Taking things that aren't yours is a surefire way to land yourself as the defendant in a criminal case. Even if you think that what you are taking is miniscule, the penalties might reflect otherwise. The same is true if you think that what you are taking isn't really going to affect the party you took it from.
We recently discussed how warrants were issued in a theft at CVS. This is something that proves this point. The defendants in this case are accused of stealing from a store. The theft likely didn't make much of a difference to the bottom line of the business, but it still deprived the store of merchandise that was rightfully theirs.
If you are facing charges for theft of any sort, you need to think about your defense. While a conviction might not seem like a huge deal, you need to think about what that conviction will look like on your criminal record. If you apply for a job at a store and the company does a background check, that theft conviction might mean that you don't get the job.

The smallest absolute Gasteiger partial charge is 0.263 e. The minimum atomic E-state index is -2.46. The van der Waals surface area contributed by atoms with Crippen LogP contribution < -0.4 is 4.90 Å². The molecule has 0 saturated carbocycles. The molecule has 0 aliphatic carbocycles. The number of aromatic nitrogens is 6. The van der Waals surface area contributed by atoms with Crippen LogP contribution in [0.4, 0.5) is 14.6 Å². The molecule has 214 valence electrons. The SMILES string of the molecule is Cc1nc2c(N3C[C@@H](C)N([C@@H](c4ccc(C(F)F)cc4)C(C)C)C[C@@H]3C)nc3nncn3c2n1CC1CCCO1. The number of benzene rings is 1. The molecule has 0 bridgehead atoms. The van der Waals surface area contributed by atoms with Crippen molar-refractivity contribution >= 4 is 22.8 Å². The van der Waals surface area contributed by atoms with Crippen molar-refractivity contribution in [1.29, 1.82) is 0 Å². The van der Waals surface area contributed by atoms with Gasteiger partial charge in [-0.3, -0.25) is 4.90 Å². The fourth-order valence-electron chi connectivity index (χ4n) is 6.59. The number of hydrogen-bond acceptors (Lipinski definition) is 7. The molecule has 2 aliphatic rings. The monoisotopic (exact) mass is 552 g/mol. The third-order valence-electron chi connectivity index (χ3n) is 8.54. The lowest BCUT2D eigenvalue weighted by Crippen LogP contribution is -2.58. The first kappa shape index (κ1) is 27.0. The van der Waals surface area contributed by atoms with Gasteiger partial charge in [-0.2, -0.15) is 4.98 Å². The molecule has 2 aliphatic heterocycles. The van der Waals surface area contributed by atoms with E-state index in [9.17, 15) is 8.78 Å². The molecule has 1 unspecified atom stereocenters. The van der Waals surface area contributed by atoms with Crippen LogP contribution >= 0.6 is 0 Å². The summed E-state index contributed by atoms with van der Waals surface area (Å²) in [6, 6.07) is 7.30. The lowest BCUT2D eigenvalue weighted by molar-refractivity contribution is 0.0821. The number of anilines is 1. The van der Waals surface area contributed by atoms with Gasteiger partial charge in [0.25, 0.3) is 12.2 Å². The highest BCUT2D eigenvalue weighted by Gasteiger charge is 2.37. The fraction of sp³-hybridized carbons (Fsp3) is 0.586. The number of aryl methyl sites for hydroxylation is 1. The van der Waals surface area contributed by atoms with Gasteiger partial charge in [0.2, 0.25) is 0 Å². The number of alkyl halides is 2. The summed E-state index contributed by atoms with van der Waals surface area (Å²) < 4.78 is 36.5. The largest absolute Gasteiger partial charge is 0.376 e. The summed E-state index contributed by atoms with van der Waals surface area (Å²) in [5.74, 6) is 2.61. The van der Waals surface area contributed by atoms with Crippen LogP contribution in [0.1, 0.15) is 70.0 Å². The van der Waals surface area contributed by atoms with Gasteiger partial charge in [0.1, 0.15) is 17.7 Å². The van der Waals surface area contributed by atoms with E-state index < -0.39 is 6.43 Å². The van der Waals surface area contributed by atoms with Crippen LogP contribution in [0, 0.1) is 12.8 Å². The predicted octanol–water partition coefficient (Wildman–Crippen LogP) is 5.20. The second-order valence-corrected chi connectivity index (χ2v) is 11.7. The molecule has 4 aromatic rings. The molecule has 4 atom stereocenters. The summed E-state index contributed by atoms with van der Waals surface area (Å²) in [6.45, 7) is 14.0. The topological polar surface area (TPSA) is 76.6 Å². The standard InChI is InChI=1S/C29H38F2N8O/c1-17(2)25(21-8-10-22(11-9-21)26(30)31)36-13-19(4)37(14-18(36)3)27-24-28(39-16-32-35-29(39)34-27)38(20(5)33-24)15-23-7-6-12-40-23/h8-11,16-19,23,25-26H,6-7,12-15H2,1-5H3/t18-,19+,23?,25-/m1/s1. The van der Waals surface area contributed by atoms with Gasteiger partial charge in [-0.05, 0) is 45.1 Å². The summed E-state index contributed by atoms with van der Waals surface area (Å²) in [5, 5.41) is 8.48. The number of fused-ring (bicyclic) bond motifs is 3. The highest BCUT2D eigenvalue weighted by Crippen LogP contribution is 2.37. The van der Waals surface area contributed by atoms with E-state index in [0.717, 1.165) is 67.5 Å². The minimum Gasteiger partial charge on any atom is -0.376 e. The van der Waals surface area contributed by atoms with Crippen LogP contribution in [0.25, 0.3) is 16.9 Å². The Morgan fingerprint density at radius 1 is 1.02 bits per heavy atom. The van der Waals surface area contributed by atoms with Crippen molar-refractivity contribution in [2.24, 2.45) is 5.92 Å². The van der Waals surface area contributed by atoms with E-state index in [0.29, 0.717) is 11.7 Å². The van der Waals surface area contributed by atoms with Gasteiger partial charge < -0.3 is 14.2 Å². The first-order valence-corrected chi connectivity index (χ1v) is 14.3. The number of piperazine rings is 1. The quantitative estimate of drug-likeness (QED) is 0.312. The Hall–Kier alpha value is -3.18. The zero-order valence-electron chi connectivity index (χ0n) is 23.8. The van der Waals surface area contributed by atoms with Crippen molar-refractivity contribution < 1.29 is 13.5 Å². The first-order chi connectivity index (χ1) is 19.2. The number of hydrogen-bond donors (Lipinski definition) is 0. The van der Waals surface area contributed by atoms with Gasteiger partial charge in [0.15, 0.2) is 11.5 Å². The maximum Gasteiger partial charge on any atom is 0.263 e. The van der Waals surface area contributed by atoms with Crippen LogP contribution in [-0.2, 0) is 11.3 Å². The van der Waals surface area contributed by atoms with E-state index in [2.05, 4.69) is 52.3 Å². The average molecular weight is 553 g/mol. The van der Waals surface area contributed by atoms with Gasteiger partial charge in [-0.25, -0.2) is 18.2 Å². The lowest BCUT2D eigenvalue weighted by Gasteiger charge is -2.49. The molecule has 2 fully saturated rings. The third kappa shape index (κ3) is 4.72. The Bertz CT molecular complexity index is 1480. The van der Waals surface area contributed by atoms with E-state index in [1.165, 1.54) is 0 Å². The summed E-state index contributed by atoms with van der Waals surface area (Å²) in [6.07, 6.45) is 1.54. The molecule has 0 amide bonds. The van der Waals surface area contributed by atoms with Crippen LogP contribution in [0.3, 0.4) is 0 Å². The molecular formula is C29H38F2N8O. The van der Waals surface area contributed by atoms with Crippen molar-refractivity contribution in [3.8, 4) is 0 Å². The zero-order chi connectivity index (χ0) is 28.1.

We understand that there are a lot of factors that apply to these cases. Making sure that you understand what factors apply to your case can help you determine your defense's direction. Ultimately, you are the one who has to live with the decisions that you make so you must take a primary role in planning the defense that you will use. We can help to walk you through it each step of the way.